After federal regulators warned cannabis giant Curaleaf last week against making unsubstantiated medical claims for its CBD products, the company has taken action.
The Massachusetts cannabis company removed its blog and deleted social media posts and articles on its website saying its products can be used to treat medical conditions such as cancer, Alzheimer’s disease, chronic pain, anxiety and more.
In response to the warning letter from the U.S. Food and Drug Administration (FDA), Curaleaf said in a news release that it “immediately began an extensive review of its website and social media platforms to remove all statements that FDA identified as noncompliant.”
Curaleaf also said it had informed the agency that “a number of the products” the FDA mentioned in its letter had been discontinued before Curaleaf received the letter.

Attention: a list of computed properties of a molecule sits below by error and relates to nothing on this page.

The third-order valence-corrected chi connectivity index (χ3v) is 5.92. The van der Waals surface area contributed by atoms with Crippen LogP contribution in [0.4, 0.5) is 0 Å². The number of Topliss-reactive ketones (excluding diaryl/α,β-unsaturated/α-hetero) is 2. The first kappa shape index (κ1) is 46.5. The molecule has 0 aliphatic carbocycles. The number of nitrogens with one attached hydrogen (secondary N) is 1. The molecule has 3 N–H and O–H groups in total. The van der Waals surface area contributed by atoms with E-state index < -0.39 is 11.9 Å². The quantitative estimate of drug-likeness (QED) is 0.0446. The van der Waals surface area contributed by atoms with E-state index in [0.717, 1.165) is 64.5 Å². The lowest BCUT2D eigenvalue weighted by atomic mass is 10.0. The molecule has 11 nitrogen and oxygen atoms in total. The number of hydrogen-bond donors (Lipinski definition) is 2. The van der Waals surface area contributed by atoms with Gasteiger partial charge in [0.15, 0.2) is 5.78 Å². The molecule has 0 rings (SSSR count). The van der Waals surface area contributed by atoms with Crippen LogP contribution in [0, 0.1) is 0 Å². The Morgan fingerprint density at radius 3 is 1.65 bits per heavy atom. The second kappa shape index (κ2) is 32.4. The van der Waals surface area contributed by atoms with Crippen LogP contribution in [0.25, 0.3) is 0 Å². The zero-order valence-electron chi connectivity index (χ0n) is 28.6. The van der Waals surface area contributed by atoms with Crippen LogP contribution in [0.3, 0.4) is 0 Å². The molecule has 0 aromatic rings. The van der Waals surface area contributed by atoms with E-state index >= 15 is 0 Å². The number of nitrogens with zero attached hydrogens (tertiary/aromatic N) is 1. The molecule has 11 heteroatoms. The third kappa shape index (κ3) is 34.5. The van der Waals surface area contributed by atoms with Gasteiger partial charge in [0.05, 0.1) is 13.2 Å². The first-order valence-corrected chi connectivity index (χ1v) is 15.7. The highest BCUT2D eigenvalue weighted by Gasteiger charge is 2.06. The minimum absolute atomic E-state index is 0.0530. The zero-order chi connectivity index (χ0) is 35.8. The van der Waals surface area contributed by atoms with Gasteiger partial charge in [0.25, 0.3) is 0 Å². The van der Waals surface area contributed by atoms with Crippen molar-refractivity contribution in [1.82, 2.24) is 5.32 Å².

The company said it would continue to ensure the information it provides to the public remains FDA-compliant.
“Our industry needs, wants and appreciates the work the FDA is doing to ensure there is regulation and compliance in the CBD marketplace,” Curaleaf CEO Joseph Lusardi said in a statement.
After Curaleaf was chided by health authorities, drugstore chain CVS Health announced it would drop some of the company’s products.
Still, investors largely shrugged off the FDA warning and the CVS response, with Curaleaf’s stock stumbling but recovering by week’s end and Wall Street analysts predicting little long-term damage to the company’s brand.
The warning letter came two days before the agency testified before the U.S. Senate that CBD isn’t backed by adequate scientific review to allow sales without a prescription.
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